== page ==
Analytical testing techniques are used by companies, scientists and researchers all over the world to make interesting and groundbreaking discoveries.
Here we roundup some of the most interesting bits of news and research featuring analytical testing methods such as gas chromatography mass spectrometry (GC/MS) and Fourier transform infrared spectroscopy (FTIR).
1. University of New Hampshire to Launch Brewing Sciences Program
University of New Hampshire (UNH) students interested in learning about what it takes to become a commercial beer brewer will soon have the opportunity to get some hands-on experience.
According to Seacoastonline.com, UNH will be debuting a brewing sciences program within the College of Life Sciences and Agriculture this fall.
As part of the program, a pilot brewery is being installed on campus for research and learning, as well as an analytical testing lab—presumably to help students perfect their brews.
“A lot more goes into [making beer] than people realize when they’re drinking a beer,” Cheryl Parker, the university’s first official brewing manager, told the publication. “I’m really excited to be able to teach this art and explain the science behind it to the students.”
2. Spanish Company Opens Testing Lab to Ensure Produce is Free of Excessive Pesticides
A Spanish company is taking the lead on ensuring its produce is free of excessive pesticides and other harmful chemicals.
According to Chromatography Today, Frutas Montosa has opened its own multiresidue laboratory and is using analytical techniques such as QuEChERS, gas and liquid chromatography, and the latest in mass spectrometry, to ensure food security.
Frutas Montosa’s move to open its own lab not only helps them ensure the highest quality foods get to consumers, but also helps future-proof their business as regulations for pesticide residues tighten.
3. FTIR Could Be a Fast, Easy Way to Spot Early Signs of Disease
Researchers with the University of Sydney’s AINST Health and Medicine Flagship Program believe FTIR could help quickly and easily spot early signs of infection and cancer, as well as difficult to diagnose neurological diseases.
According to News-Medical.net, the research team used FTIR to monitor microvesicle-biomolecular changes in white blood cells, which were stimulated with a component of deadly bacteria called lipopolysaccharide. Then they compared the changes to those in healthy, uninfected white blood cells.
Through this process, they discovered there was a “threefold increase” in the number of microvesicles from white blood cells stimulated with the bacteria. In addition, they saw clear biomolecular changes—more lipids and proteins—in the infected cells, the article reported.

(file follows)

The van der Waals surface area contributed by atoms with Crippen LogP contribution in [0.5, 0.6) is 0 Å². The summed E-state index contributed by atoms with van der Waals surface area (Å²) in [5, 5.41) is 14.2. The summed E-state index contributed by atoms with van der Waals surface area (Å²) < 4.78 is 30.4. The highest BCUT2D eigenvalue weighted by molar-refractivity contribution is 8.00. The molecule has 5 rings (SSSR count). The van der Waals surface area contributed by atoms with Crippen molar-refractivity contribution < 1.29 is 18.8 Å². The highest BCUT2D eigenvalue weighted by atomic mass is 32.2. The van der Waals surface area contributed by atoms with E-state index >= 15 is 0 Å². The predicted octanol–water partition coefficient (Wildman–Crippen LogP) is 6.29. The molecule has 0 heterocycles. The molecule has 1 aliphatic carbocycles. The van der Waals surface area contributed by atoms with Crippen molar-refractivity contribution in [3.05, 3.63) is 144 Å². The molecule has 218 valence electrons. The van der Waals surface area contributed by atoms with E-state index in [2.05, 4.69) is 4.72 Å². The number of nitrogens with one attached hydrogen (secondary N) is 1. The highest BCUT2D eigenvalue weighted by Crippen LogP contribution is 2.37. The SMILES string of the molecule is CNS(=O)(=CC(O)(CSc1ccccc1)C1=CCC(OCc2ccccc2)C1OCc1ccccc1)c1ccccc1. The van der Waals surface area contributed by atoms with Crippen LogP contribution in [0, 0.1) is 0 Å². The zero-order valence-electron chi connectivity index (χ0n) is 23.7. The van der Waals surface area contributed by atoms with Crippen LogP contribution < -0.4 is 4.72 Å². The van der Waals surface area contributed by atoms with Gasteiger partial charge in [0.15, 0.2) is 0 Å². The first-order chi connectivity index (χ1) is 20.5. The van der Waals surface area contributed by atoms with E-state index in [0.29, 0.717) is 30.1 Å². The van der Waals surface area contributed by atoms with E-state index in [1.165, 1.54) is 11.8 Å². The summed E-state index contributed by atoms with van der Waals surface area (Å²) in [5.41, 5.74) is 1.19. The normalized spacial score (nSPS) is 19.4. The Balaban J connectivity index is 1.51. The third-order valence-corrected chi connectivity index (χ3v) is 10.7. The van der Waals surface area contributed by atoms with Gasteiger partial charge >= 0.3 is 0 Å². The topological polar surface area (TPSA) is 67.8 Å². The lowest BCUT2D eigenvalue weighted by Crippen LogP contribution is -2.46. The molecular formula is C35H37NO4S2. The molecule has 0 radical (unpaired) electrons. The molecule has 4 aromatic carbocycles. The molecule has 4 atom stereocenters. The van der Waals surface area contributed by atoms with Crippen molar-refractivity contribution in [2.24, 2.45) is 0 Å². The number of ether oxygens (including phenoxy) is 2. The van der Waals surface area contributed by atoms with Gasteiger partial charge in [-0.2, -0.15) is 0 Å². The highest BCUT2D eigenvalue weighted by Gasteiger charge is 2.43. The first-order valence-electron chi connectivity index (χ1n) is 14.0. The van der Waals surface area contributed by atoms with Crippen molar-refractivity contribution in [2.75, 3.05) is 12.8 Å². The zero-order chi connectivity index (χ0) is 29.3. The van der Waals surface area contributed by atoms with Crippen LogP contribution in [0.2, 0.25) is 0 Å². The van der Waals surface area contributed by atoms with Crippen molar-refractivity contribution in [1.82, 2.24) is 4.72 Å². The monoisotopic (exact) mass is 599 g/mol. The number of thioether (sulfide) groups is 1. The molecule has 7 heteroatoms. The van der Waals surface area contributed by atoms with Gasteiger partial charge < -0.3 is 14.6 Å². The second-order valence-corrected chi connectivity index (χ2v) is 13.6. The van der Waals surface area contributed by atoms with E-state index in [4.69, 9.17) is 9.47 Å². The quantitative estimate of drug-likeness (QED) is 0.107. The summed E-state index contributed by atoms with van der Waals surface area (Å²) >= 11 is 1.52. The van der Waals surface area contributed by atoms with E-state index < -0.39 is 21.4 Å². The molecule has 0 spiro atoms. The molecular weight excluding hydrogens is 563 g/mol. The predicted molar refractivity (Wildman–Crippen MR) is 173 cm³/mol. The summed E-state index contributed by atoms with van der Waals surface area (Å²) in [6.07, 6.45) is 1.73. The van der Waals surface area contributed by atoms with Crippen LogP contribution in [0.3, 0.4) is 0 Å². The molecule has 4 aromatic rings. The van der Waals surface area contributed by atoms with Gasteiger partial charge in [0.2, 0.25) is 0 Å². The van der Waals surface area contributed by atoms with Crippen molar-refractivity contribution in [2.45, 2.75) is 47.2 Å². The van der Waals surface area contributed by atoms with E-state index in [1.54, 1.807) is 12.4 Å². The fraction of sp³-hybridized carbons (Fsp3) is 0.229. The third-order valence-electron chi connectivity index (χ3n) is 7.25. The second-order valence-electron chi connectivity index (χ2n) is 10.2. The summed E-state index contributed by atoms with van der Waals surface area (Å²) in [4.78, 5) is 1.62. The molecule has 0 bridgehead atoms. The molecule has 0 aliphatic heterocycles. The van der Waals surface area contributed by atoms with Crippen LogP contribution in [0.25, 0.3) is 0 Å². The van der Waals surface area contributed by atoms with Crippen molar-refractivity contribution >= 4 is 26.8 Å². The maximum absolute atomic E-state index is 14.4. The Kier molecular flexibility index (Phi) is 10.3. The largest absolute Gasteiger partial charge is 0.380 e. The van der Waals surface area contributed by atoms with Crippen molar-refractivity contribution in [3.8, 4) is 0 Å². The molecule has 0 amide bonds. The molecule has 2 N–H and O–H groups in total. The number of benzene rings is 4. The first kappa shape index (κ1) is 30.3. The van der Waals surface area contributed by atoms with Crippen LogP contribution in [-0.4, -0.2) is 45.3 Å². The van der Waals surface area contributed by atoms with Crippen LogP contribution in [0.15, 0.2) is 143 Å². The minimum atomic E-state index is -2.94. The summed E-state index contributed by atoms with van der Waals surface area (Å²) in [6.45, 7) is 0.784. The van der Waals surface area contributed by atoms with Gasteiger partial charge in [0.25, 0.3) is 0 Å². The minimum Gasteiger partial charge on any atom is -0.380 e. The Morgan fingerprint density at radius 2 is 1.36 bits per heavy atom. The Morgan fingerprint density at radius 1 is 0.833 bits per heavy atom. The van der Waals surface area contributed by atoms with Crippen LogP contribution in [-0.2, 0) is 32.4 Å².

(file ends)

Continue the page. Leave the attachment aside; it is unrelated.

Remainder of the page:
“This use of FTIR spectroscopy to analyse microvesicles provides a new way characterize the biomolecular differences in this model of septic shock-induced white blood cell-microvesicle and could easily be applied to other models of microvesicle release, notably in a range of inflammatory diseases,” Professor Peter Lay, the senior author of the study and the University’s School of Chemistry and Vibrational Spectroscopy Core Facility, reportedly said.
4. How Perfume Makers Use GC/MS to Create Intoxicating Scents
Today, perfume makers are hard at work creating delectable scents that we’ll go crazy for. But how do they craft the perfect cocktail of ingredients to make these irresistible fragrances?
Well, GC/MS plays a helpful role, and Innovatech Labs dives into the how and why in a new blog post.
“The trick is ensuring that the mixture will have the desired effect once it’s actually applied to the human body,” the post explains. “And GC/MS allows perfume makers to separate, identify and quantify the aromatic compounds within a sample.”
5. Could Jackfruit Seeds Be a Suitable Substitute for Cocoa Beans?
The demand for cocoa beans is set to outstrip production in the near future, which means chocolate lovers may need to look elsewhere to satisfy their cravings—and scientists are already looking for alternatives.
According to ScienceDaily, a study recently published in the Journal of Agricultural and Food Chemistry revealed that compounds found in jackfruit seeds produce the same aromas as processed cocoa beans.
Researchers made 27 different jackfruit seed flours by acidifying or fermenting the seeds prior to drying. The flours were then roasted for various times and temperatures using processes similar to those used to enhance the chocolaty flavor of cocoa beans, the article said. Finally, GC/MS was used to identify several compounds that are associated with chocolate aromas.
In the end, researchers concluded jackfruit seeds are indeed capable of producing the chocolate aromas—which could provide a potentially cheap and abundant alternative for chocolate manufacturers.
Looking for more interesting articles and news items on analytical testing? Continue reading the latest additions to our Innovatech Labs Newsroom blog.
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